• lwen ‘oats’ (l’avoine)
    [could be from CJ]
  • lyam ‘devil’ (le diable)
    [could be from CJ]
  • lyen ‘cloth, calico’
    (Aert Kuipers suggests French le lin ‘linen’?
    I have to point out 2 things:
    The /l/ => /y/ change suggests e.g. Thompson Salish influence;
    And, if this word had come from le lin with its final nasalized vowel, it would’ve been pronounced more like ~ *lyé*, so a more likely source is Métis French la laine ‘wool’, which indeed is borrowed into lots of Indigenous languages farther to the north in the Pacific Northwest.)
  • kapy ‘coffee’ (café)
    [could be from CJ or English]
  • kənmlik ‘Canim Lake (lake and [“Indian”] Reserve)’
  • kntíne ‘leather bag carried on horseback’ (cantine?)
    [Kuipers also notes English ‘container’ — I’d also consider Spanish cantina, as a few Spanish words (e.g. mula, mulo, mandah) entered interior BC languages via the historically important horse/mule “packers”; “bota bags” also come to mind]
  • k°úso (Deadman’s Creek dialect k°óso) ‘pig’ (cochon)
    [could be from CJ]
  • k°óteʔ ‘quarter (coin)’ … almost certainly from CJ, as it’s extremely frequent in the old Kamloops Wawa newspaper before English was widely spoken by Indigenous people
  • c-k°l-k°úk’°l ‘metal money; small change’ (Kuipers has this as a form of the root k’°úl ‘to make’ etc., but the oddly specific, acculturated meaning of this word, suggests to me a development involving [a reduplicated form of] CW kul ‘gold’)

About this word list, I’d just add a higher-level observation.

Although there is some indeterminacy between Métis French & Chinuk Wawa as a source for many of the entries (and in either case you’re ultimately looking at an MF source), the set of concepts expressed is extremely similar to what we’ve found among the more obviously Métis-sourced French in Dakelh Dene (“Carrier” Athabaskan), the northern neighbour of Secwepemctsín.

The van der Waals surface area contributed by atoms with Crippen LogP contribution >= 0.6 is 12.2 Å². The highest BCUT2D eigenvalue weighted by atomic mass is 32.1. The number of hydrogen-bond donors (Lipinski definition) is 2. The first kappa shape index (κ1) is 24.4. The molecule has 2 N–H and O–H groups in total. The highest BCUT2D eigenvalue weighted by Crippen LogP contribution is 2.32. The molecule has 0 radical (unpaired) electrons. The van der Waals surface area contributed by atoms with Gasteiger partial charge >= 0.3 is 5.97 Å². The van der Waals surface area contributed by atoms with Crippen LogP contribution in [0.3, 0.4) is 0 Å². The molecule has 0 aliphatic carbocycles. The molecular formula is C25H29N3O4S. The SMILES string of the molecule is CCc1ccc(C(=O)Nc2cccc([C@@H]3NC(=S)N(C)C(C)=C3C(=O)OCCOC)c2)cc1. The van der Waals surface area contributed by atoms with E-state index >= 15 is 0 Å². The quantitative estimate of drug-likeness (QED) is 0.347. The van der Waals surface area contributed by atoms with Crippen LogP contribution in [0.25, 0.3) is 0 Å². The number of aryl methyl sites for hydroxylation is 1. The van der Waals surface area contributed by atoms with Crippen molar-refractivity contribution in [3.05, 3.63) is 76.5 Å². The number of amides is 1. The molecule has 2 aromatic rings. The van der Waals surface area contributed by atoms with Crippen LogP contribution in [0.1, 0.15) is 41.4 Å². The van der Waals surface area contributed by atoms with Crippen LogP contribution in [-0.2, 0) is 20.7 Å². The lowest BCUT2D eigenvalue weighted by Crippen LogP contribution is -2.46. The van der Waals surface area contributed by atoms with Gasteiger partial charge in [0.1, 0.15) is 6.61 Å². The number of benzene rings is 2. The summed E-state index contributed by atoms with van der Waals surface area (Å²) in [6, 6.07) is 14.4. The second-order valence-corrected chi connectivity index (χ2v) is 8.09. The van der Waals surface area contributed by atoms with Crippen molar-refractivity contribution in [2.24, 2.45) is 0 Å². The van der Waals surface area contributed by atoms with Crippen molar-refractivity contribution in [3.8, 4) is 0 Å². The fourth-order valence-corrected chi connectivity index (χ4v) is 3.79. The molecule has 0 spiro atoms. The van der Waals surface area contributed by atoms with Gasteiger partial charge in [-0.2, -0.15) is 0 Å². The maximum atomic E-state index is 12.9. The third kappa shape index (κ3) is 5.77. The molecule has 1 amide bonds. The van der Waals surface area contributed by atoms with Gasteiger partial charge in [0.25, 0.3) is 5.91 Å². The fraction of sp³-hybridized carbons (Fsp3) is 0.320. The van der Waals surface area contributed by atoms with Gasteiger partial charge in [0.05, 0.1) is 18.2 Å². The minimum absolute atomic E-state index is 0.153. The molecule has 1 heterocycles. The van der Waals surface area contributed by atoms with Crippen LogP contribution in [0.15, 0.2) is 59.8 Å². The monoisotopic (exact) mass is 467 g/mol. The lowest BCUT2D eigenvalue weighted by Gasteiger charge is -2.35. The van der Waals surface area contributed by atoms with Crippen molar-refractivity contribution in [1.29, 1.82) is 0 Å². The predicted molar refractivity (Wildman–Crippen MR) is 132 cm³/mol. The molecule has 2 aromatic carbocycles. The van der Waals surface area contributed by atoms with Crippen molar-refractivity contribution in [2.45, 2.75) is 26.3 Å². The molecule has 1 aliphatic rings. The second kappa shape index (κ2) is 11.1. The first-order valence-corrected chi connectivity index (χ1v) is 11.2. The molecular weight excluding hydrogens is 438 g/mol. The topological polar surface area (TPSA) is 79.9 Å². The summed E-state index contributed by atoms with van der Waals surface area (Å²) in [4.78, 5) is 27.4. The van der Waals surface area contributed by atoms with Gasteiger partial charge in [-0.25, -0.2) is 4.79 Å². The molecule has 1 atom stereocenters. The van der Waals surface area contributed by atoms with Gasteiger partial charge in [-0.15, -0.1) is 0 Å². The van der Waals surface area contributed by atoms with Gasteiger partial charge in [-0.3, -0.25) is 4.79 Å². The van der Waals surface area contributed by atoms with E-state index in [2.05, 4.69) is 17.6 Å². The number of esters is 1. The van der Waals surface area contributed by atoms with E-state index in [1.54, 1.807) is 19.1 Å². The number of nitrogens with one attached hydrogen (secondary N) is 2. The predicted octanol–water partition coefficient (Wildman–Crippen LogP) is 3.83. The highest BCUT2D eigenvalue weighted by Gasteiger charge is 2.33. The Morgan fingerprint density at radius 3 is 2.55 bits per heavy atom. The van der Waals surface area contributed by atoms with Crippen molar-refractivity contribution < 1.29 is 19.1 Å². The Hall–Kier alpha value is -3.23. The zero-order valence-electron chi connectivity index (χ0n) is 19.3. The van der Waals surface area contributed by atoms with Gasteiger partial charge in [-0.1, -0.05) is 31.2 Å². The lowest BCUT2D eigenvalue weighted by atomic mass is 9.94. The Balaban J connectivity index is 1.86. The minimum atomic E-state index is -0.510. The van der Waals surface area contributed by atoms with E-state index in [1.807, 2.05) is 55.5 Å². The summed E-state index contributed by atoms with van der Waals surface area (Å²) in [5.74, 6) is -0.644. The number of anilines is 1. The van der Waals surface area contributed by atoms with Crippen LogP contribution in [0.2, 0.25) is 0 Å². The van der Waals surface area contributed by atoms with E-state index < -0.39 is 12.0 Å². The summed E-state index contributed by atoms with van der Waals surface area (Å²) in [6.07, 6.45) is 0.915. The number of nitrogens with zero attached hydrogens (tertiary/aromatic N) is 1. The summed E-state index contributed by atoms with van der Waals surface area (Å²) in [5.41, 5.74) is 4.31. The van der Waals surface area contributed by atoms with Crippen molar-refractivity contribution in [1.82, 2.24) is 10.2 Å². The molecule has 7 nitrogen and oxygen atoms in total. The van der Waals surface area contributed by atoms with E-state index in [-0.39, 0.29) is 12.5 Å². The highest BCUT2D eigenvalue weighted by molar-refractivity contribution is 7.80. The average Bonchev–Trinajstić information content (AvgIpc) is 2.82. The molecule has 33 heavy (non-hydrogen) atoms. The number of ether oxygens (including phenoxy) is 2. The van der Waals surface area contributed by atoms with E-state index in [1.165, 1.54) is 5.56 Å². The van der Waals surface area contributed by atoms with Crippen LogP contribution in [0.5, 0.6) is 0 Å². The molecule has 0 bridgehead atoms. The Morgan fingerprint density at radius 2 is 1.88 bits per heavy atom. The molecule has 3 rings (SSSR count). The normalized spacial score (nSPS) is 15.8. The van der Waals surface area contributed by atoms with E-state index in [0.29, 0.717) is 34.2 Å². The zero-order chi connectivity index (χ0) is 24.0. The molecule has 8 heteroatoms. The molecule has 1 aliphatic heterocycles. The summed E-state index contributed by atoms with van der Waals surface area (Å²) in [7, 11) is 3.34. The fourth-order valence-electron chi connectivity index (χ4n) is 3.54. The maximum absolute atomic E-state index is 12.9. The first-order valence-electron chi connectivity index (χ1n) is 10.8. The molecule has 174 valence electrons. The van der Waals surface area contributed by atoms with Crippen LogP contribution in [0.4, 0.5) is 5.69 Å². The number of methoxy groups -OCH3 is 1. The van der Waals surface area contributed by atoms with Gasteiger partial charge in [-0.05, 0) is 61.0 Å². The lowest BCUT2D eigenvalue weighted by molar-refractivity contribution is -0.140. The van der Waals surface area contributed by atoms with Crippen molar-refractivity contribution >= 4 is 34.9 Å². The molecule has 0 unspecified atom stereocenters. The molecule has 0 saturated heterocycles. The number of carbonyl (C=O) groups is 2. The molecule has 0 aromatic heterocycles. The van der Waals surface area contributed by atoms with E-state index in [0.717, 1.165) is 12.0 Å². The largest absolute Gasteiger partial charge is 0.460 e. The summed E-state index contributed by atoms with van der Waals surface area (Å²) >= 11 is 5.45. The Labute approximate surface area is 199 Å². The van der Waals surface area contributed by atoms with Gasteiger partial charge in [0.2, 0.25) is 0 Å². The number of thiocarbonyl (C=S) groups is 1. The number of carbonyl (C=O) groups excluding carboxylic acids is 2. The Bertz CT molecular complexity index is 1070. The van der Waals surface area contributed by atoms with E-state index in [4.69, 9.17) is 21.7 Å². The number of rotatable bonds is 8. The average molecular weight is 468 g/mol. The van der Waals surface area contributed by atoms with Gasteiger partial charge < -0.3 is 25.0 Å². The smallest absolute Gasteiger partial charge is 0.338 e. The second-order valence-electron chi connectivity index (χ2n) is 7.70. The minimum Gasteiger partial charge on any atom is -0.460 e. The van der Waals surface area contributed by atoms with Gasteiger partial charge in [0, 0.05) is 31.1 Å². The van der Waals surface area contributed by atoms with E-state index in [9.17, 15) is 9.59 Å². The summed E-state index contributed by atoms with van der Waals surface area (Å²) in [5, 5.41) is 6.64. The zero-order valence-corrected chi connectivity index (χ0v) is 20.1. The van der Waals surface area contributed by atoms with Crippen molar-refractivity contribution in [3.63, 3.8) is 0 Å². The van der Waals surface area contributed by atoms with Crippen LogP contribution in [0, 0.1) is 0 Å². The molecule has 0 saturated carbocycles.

And, we know that Secwépemc country is the location of fur-trade era forts and associated households of Métis workers’ families.

This pattern is repeated with other Interior tribal languages, as I’ll be showing you in future articles here.

So it looks like we have good proof that again it’s Métis people who supplied this considerable bunch of vocabulary to a Native language of BC.

The Métis left quite a mark, eh?

Bonus fact:

Actually, it’s all but certain that some of the words listed today came originally to Secwepemctsín from Métis French of the Mountains (circa 1810-1858+), and then were reinforced when Chinuk Wawa was brought to interior BC with the 1858+ gold rushes.

In the real world, words frequently have multiple etymologies and convoluted histories — but thanks to what I call “linguistic archaeology”, we are able to uncover and recover those histories.

Extra bonus fact:

This is a language that has a number of evocative words for Métis people.

  • s-pətk°λ-ʔúʔy translated as ‘Frenchman’ DC (s-c-pték°λ ‘myth, legend’; -ʔúʔy ‘real; the prototypical example of __’)
  • tnsíne ‘ “wild people” ‘ SC; note from James Teit further defines this as ‘Iroquois band at Yellow Head Pass’ (Tête Jaune Pass, BC), by definition Métis; see the next word
  • lməcip ‘unidentified tribe’ AL; note from James Teit defines this as ‘half-breed’ and identifies it with ‘Iroquois band at Yellowhead Pass’; from MFrench le(s) Métchif(s)

qʰata mayka təmtəm?
Kosay ti pens?
What do you think?